The number of podcasts has exploded over the past decade: Nearly 60 percent of American consumers listen to one or more of the 2 million podcasts available today. And someone’s got to produce all those podcasts!
While many novice podcasters do the heavy lifting independently, there are podcast professionals for hire. After all, planning, producing, and promoting a podcast is a time-intensive endeavor.
Podcast producers are responsible for pitching show ideas, finding, researching, and booking guests, prepping hosts, recording, editing, publishing each episode, and promoting the show. Sometimes, podcast producers are also responsible for finding advertisers.
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To illustrate, we interviewed digital media producer Jeffrey Crane Graham. Jeffrey produces podcasts for some big-name talent; think actor and journalist Maria Menounos, Emmy-nominated actor Illeana Douglas, and award-winning screenwriters Meg LeFauve and Lorien McKenna. He prefers to do the behind-the-scenes work but will pop on to co-host every once in a while.
He lent us his expertise on the topic of podcasting. What does a podcast producer do, and what does it take to be successful? In this article, he gives us a rundown of his day-to-day podcasting life so you can decide if it’s a career path for you.
What Does a Podcast Producer Do?
Podcast producers are responsible for just about everything that goes into making a podcast, “but I think it depends if I’m co-hosting a show or if I’m just a producer on a show,” Jeffrey began.
Plan & Schedule Guests
Podcast producers are responsible for pitching show topics to the show owners (typically the host(s)), researching those topics and potential guests, vetting guests for expertise, and scheduling them.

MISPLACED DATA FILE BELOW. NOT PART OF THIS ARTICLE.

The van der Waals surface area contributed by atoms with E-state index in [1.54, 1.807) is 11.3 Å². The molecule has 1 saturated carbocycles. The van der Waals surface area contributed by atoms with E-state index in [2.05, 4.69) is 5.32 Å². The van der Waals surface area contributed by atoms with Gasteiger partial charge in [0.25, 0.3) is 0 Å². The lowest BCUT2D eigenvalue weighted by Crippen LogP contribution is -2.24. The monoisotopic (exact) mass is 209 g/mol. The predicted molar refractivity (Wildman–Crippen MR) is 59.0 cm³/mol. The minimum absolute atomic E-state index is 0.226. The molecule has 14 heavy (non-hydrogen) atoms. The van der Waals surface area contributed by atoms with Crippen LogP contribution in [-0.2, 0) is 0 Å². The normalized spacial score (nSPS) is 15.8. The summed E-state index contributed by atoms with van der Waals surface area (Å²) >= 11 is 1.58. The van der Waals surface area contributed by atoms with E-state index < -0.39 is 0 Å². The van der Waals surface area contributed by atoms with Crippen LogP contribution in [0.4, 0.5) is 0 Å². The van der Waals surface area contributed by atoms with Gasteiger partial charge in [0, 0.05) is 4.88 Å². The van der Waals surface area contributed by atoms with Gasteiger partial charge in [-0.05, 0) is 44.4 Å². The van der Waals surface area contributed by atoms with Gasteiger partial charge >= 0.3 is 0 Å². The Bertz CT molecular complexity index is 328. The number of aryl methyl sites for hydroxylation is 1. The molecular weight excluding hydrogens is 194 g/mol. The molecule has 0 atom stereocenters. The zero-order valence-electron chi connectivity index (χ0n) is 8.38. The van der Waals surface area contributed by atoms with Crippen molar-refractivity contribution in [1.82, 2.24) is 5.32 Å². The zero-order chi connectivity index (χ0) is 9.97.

Some podcasts are scripted, and others aren’t, but almost every podcast relies on some outline or rundown. These rundowns should include the show stack, including the opening, introductions, topics, commercial breaks, future show promotions, and the amount of time each section of the podcast is slotted.
That way, when it comes time to edit the show, you’ll have a solid foundation that should fit neatly into the typical length of the show you are producing.
After recording a podcast, the podcast producer will go into editing mode. Some podcast interviews may require heavy editing to trim the length of the show down or to remove content that isn’t relevant to the show's topic. Sound will often require some editing to ensure it is smooth, audible, and clear. Additionally, the editor will cut in the show’s intro, tag out, commercials, sound effects, and music.
If no one hears your podcast, did it even happen? While some of us might get personal fulfillment just from producing a blog, most of us probably want others actually to hear it. Promotion is almost as important as production in the world of podcasting. And it doesn’t stop with promoting the show a few times; you should promote every episode that airs and cross-promote with your guests.
Building an audience for your podcast is easier, of course, if you’ve already built an audience on social media (TikTok, Instagram, Twitter, etc.).
Once you’ve achieved a strong listenership, you’ll be able to identify the demographics and psychographics of your audience, then use that to find appropriate advertisers for your podcast. Advertisers will want to know who’s listening to your episodes to understand if their ads will be relevant and reach a wide enough audience on your show.
While podcast hosts often get the limelight, the producer often does the bulk of the work. Between researching, scheduling, outlining, editing, and promoting, this role is best for someone who likes to be behind the scenes, ensuring everything goes off without a hitch.
Did you hear that?